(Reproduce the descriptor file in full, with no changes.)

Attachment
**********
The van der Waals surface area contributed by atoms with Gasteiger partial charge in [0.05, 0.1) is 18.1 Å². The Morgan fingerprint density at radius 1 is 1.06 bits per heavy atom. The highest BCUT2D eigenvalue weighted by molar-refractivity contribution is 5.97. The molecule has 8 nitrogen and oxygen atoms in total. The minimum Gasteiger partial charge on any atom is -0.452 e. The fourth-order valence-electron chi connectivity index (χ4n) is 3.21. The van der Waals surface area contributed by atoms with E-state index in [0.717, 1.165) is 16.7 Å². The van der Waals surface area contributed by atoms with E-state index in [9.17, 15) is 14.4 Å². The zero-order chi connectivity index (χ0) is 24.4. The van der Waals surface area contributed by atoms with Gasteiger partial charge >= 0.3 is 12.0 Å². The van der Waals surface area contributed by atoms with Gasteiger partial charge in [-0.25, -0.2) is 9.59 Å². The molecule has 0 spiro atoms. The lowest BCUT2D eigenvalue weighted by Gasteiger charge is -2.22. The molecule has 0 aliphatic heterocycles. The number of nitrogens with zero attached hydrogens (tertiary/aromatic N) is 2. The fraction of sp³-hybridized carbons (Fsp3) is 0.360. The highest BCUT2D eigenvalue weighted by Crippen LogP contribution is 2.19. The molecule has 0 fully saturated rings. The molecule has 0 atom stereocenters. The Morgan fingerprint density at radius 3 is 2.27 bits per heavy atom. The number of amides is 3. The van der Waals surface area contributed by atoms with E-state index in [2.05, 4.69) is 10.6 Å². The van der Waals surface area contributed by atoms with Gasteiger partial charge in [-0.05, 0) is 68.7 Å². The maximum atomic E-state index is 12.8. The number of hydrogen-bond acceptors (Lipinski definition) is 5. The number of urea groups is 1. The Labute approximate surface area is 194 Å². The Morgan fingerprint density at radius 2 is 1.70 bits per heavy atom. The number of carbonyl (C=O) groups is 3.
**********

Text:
The van der Waals surface area contributed by atoms with Gasteiger partial charge in [0.05, 0.1) is 18.1 Å². The Morgan fingerprint density at radius 1 is 1.06 bits per heavy atom. The highest BCUT2D eigenvalue weighted by molar-refractivity contribution is 5.97. The molecule has 8 nitrogen and oxygen atoms in total. The minimum Gasteiger partial charge on any atom is -0.452 e. The fourth-order valence-electron chi connectivity index (χ4n) is 3.21. The van der Waals surface area contributed by atoms with E-state index in [0.717, 1.165) is 16.7 Å². The van der Waals surface area contributed by atoms with E-state index in [9.17, 15) is 14.4 Å². The zero-order chi connectivity index (χ0) is 24.4. The van der Waals surface area contributed by atoms with Gasteiger partial charge >= 0.3 is 12.0 Å². The van der Waals surface area contributed by atoms with Gasteiger partial charge in [-0.25, -0.2) is 9.59 Å². The molecule has 0 spiro atoms. The lowest BCUT2D eigenvalue weighted by Gasteiger charge is -2.22. The molecule has 0 aliphatic heterocycles. The number of nitrogens with zero attached hydrogens (tertiary/aromatic N) is 2. The fraction of sp³-hybridized carbons (Fsp3) is 0.360. The highest BCUT2D eigenvalue weighted by Crippen LogP contribution is 2.19. The molecule has 0 fully saturated rings. The molecule has 0 atom stereocenters. The Morgan fingerprint density at radius 3 is 2.27 bits per heavy atom. The number of amides is 3. The van der Waals surface area contributed by atoms with E-state index in [2.05, 4.69) is 10.6 Å². The van der Waals surface area contributed by atoms with Gasteiger partial charge in [-0.05, 0) is 68.7 Å². The maximum atomic E-state index is 12.8. The number of hydrogen-bond acceptors (Lipinski definition) is 5. The number of urea groups is 1. The Labute approximate surface area is 194 Å². The Morgan fingerprint density at radius 2 is 1.70 bits per heavy atom. The number of carbonyl (C=O) groups is 3.